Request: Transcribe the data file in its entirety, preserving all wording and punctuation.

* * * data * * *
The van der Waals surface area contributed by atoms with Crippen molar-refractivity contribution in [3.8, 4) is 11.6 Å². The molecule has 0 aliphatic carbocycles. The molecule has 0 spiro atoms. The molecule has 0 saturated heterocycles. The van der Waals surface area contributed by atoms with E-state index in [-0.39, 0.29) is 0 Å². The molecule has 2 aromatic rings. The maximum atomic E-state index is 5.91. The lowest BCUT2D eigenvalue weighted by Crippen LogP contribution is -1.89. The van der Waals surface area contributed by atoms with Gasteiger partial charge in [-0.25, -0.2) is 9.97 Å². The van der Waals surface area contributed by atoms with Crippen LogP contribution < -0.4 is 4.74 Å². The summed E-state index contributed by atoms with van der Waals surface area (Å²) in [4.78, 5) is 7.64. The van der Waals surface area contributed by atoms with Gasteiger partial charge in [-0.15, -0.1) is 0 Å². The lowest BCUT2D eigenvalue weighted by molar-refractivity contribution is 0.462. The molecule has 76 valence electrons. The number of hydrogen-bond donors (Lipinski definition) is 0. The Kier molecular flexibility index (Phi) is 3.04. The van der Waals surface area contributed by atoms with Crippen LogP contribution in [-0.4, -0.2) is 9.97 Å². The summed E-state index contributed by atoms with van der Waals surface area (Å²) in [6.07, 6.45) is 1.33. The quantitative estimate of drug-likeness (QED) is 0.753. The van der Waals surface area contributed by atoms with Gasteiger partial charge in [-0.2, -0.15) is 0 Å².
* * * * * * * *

The van der Waals surface area contributed by atoms with Crippen molar-refractivity contribution in [3.8, 4) is 11.6 Å². The molecule has 0 aliphatic carbocycles. The molecule has 0 spiro atoms. The molecule has 0 saturated heterocycles. The van der Waals surface area contributed by atoms with E-state index in [-0.39, 0.29) is 0 Å². The molecule has 2 aromatic rings. The maximum atomic E-state index is 5.91. The lowest BCUT2D eigenvalue weighted by Crippen LogP contribution is -1.89. The van der Waals surface area contributed by atoms with Gasteiger partial charge in [-0.25, -0.2) is 9.97 Å². The van der Waals surface area contributed by atoms with Crippen LogP contribution < -0.4 is 4.74 Å². The summed E-state index contributed by atoms with van der Waals surface area (Å²) in [4.78, 5) is 7.64. The van der Waals surface area contributed by atoms with Gasteiger partial charge in [-0.15, -0.1) is 0 Å². The lowest BCUT2D eigenvalue weighted by molar-refractivity contribution is 0.462. The molecule has 76 valence electrons. The number of hydrogen-bond donors (Lipinski definition) is 0. The Kier molecular flexibility index (Phi) is 3.04. The van der Waals surface area contributed by atoms with Crippen LogP contribution in [-0.4, -0.2) is 9.97 Å². The summed E-state index contributed by atoms with van der Waals surface area (Å²) in [6.07, 6.45) is 1.33. The quantitative estimate of drug-likeness (QED) is 0.753. The van der Waals surface area contributed by atoms with Gasteiger partial charge in [-0.2, -0.15) is 0 Å².